Swipe-happy consumers are paving the way for what may be the strongest Christmas trading period in years.
Statistics New Zealand data for October showed $3.6 billion in electronic card transactions spent across the core retail sector - a 1.8 per cent rise on the same month last year.
There were 116 million electronic card transactions across all industries, compared with 109 million in October 2012, and a seasonally adjusted total spend of $6 billion compared with $5.6 billion last year.
Last October, retail sales fell 0.2 per cent on the previous month and totalled $3.4 billion.
Retailers Association chief executive John Albertson said the figures painted a positive picture for festive-season spending.
"We are starting to see a lift and certainly we would expect this now to carry right on through until the end of the year," he said.
"There's been the indications for quite some time now that we are starting to see a slightly more positive consumer out there and once we start to get that positive attitude from consumers, we always see spending rising as a result."
He said retailers around the country were reporting positive outlooks and he expected to see up to 3.5 per cent growth in sales this Christmas.
"Certainly the anecdotal evidence in the industry is that we have got no reason to see a grim Christmas; in fact, we might actually see some positive growth.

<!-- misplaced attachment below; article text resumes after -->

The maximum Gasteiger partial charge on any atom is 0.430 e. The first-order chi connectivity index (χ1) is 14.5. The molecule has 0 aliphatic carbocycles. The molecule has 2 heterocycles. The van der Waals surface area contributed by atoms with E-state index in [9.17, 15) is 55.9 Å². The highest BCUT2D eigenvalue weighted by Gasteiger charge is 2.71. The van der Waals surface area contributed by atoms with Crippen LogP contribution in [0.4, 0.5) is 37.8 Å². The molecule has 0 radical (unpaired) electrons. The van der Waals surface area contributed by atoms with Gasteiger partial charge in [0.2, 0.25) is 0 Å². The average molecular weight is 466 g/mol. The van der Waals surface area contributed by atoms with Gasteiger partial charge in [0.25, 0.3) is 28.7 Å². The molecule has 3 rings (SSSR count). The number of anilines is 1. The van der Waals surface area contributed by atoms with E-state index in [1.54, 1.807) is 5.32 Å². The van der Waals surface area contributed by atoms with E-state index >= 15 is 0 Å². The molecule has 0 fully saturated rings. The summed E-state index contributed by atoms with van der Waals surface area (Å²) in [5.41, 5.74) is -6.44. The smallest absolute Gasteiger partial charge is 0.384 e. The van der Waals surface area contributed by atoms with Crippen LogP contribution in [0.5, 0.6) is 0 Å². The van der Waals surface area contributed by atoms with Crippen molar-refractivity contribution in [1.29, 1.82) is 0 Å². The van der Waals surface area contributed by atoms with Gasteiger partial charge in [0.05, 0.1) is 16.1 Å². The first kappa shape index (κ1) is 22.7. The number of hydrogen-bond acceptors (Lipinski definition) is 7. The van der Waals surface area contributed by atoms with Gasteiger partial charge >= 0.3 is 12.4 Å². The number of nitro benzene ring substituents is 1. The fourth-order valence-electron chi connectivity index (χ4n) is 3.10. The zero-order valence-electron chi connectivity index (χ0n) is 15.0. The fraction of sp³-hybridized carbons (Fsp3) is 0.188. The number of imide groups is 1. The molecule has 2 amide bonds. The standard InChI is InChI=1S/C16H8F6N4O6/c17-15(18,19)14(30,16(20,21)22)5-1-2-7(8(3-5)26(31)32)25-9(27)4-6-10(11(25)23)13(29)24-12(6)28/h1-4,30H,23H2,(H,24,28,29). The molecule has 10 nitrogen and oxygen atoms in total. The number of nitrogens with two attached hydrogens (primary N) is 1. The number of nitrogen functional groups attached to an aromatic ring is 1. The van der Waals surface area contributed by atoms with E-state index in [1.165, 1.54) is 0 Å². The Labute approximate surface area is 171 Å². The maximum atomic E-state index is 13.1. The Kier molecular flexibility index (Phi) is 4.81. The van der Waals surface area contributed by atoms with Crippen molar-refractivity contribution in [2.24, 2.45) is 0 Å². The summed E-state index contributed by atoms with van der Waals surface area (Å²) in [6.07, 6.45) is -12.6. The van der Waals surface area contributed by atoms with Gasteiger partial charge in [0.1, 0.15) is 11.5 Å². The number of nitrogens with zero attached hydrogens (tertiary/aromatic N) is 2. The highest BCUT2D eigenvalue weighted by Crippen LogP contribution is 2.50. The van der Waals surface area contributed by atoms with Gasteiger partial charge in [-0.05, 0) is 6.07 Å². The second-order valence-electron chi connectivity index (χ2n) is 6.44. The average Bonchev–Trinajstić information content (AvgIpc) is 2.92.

"It's not to say that it's easy out there but it's certainly improving."
Bank of New Zealand chief economist Tony Alexander said the figures reflected strong consumer confidence and pointed towards a better Christmas trading period than last year.
"These numbers are stronger than they were a year ago," he said.
"It would be reasonable simply on the basis of these numbers for retailers to be anticipating Christmas to be better this year than last year."
Mr Alexander said the figures, despite their monthly fluctuations, were driven by high job confidence and the growing housing market that provided both financial security and necessity for people to spend.
That was reflected in sales of durables, such as whiteware and house furnishings, that showed people were comfortable to commit to larger purchases.
If the labour market continued to grow, he believed there might be a boom mid-2014.
Electronic card transactions account for two-thirds of retail spending, and debit cards were consistently the most popular payment option.